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Security & privacy

3 reasons storing sensitive files in Google Drive is a bad idea

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Google Drive is a jack of all trades: You can share documents, convert files and collaborate with others. Tap or click here for 15 Google Drive tricks you’ll use all the time. Just be careful since a few Google Drive security risks could throw a wrench in your workflow.

For example, hackers are creative in hiding malware in Google Drive files. They know that Google scans for viruses in smaller files, but it doesn’t always have the resources to check larger files thoroughly. Thus, it’s easy for hackers to lure you in with a file that looks innocent but contains malware.

Quit falling for digital Trojan horses. Train your eye to recognize these Google Drive security risks. In this guide, you’ll get a few cyber defense tips that help you stay safe.

1. Phishing attempts are rampant

Ask most people, “Is Google Drive safe and secure?” They’ll probably say yes. After all, Google has a strong cybersecurity team and an excellent reputation. In reality, no amount of cybersecurity buffs can negate the possibility of human error.

That’s why scammers rely on psychological tricks like spear phishing. They’ll impersonate your coworkers and send emails with links to malicious documents, security researchers at Varonis report. Be careful, though: Look at their email address before clicking on an email from a teammate.

Scammers often steal an employee’s profile picture. They’ll add it to their accounts to make you think you’re talking to a coworker. But the address will be different, so do your due diligence and confirm that the link comes from someone inside the company.

Tap or click here for a step-by-step guide to recognizing Google Drive phishing scams.

2. Nasty links in Google Docs are one of the most significant Google Drive security risks

Earlier this year, hackers turned the comment feature in Google Docs from a convenience into a nightmare. If you didn’t know, users can share documents and leave comments to communicate their thoughts. Here’s an example of a comment:

As you can tell, I highlighted some text in Google Docs and left a comment with a link. While this feature is handy for teammates, there’s a downside. It’s also useful for hackers who break into an organization’s Google Drive.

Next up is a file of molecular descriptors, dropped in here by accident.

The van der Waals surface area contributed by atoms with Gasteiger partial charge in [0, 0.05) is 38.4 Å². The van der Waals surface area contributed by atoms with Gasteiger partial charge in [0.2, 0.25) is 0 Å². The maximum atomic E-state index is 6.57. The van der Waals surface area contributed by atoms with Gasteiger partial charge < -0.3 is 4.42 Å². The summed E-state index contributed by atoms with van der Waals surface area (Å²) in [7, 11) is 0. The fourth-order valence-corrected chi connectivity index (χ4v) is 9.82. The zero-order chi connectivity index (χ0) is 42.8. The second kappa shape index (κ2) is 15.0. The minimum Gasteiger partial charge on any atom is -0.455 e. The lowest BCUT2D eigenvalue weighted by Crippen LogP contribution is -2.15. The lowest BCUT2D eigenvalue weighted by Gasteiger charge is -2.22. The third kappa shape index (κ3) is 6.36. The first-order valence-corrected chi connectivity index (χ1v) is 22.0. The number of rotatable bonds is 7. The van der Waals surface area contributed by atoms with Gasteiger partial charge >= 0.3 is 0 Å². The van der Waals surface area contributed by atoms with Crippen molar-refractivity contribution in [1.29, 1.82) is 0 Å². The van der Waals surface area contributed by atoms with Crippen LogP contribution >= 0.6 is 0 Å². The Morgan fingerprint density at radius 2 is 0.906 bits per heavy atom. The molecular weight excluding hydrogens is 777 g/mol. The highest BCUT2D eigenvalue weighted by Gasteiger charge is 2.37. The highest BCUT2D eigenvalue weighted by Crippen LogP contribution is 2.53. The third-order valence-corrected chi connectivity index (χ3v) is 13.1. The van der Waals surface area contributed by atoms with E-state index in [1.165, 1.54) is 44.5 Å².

Employees have their guard down when they’re working on team documents. According to Avanan, a “massive wave of hackers” used the comment feature to insert malicious links.

Double-check the person dropping the note before clicking on links in a document’s comment section. They may be from outside your organization!

RELATED: Need to liven up those Google Docs? How to find and use free templates

3. It’s been hacked before

Take a minute and think about all the sensitive information on your Google Drive. Maybe you keep bank account details, receipts, invoices and ID cards in Google Drive.

A hacker breaking into your account would be like a kid in a candy store. They could make a ton of cash with all this private data.

Plus, hackers have a history of hunting down Google’s vulnerabilities. In 2010, Google detailed a Chinese hacking attempt. They targeted 34 companies, from Yahoo to Adobe.

That’s not all. Hackers leaked almost 5 million Gmail passwords in 2014, CNN reports. To make matters worse, Google once exposed user data itself. That’s right. According to NPR, Google accidentally exposed over 52.5 million people’s user data. It all came down to a bug in the Google+ API.

BONUS: Be careful of Excel spreadsheets, too

In 2021, a cybersecurity firm blew the whistle on a scam that peddled malware through Excel spreadsheets. According to Morphisec, criminals plant Remote Access Trojans (RATs) into Excel spreadsheets. Then, they send the Excel files to unsuspecting people through email.

Once a victim clicks a malicious email attachment, the RAT inside the file scuttles to work. Excel loads and executes the malicious code, which causes chaos from afar. Luckily, it’s easy to avoid this scam: Don’t open files from unknown emails.

Cut out Google Drive security risks. Use this instead

Sure, Google Drive is a convenient and free way to store your files. But it collects a massive amount of data on you. Switch away from Google Drive and pick a secure and private cloud storage option.

Kim recommends our sponsor, IDrive. This company protects you from ransomware. Defend your data with IDrive to set up a strategy if a hacker attacks your computer. The worst thing you can do is leave your files unprotected.

Staying safe is easy. You just need to back up your data ahead of time so hackers have no power over you if they break into your computer to hold your files hostage. Kim believes there’s no better way to protect your files from ransomware.

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